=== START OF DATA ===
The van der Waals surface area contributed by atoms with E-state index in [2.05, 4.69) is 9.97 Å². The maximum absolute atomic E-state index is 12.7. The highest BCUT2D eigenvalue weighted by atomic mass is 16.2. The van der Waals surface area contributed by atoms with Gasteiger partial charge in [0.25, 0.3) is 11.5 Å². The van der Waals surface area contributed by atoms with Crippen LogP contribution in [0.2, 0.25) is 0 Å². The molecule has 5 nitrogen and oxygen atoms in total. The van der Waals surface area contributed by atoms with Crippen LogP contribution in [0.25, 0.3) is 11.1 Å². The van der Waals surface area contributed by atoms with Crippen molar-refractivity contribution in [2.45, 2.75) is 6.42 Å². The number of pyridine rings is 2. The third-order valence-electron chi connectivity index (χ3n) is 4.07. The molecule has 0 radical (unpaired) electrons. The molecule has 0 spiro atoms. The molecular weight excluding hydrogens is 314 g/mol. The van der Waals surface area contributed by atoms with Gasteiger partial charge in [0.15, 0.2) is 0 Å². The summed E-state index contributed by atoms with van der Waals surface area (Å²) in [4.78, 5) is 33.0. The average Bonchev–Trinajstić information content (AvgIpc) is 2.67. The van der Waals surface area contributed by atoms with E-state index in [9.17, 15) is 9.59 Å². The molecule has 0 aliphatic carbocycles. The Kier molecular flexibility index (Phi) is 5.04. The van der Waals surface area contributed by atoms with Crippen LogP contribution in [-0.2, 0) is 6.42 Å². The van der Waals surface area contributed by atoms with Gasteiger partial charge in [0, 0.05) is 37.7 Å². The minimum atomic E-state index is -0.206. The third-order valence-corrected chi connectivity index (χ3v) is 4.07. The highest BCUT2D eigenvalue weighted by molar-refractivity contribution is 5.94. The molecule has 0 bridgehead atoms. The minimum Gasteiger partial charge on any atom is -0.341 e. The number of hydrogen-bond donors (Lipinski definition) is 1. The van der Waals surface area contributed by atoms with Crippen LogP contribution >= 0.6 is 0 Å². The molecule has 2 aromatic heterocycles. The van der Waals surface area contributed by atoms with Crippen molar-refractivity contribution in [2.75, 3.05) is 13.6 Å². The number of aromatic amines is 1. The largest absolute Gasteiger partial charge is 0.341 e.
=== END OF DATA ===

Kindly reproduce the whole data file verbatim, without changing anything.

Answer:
The van der Waals surface area contributed by atoms with E-state index in [2.05, 4.69) is 9.97 Å². The maximum absolute atomic E-state index is 12.7. The highest BCUT2D eigenvalue weighted by atomic mass is 16.2. The van der Waals surface area contributed by atoms with Gasteiger partial charge in [0.25, 0.3) is 11.5 Å². The van der Waals surface area contributed by atoms with Crippen LogP contribution in [0.2, 0.25) is 0 Å². The molecule has 5 nitrogen and oxygen atoms in total. The van der Waals surface area contributed by atoms with Crippen LogP contribution in [0.25, 0.3) is 11.1 Å². The van der Waals surface area contributed by atoms with Crippen molar-refractivity contribution in [2.45, 2.75) is 6.42 Å². The number of pyridine rings is 2. The third-order valence-electron chi connectivity index (χ3n) is 4.07. The molecule has 0 radical (unpaired) electrons. The molecule has 0 spiro atoms. The molecular weight excluding hydrogens is 314 g/mol. The van der Waals surface area contributed by atoms with Gasteiger partial charge in [0.15, 0.2) is 0 Å². The summed E-state index contributed by atoms with van der Waals surface area (Å²) in [4.78, 5) is 33.0. The average Bonchev–Trinajstić information content (AvgIpc) is 2.67. The van der Waals surface area contributed by atoms with E-state index in [9.17, 15) is 9.59 Å². The molecule has 0 aliphatic carbocycles. The Kier molecular flexibility index (Phi) is 5.04. The van der Waals surface area contributed by atoms with Crippen LogP contribution in [-0.2, 0) is 6.42 Å². The van der Waals surface area contributed by atoms with Gasteiger partial charge in [0, 0.05) is 37.7 Å². The minimum atomic E-state index is -0.206. The third-order valence-corrected chi connectivity index (χ3v) is 4.07. The highest BCUT2D eigenvalue weighted by molar-refractivity contribution is 5.94. The molecule has 0 bridgehead atoms. The minimum Gasteiger partial charge on any atom is -0.341 e. The number of hydrogen-bond donors (Lipinski definition) is 1. The van der Waals surface area contributed by atoms with Crippen LogP contribution >= 0.6 is 0 Å². The molecule has 2 aromatic heterocycles. The van der Waals surface area contributed by atoms with Crippen molar-refractivity contribution in [2.75, 3.05) is 13.6 Å². The number of aromatic amines is 1. The largest absolute Gasteiger partial charge is 0.341 e.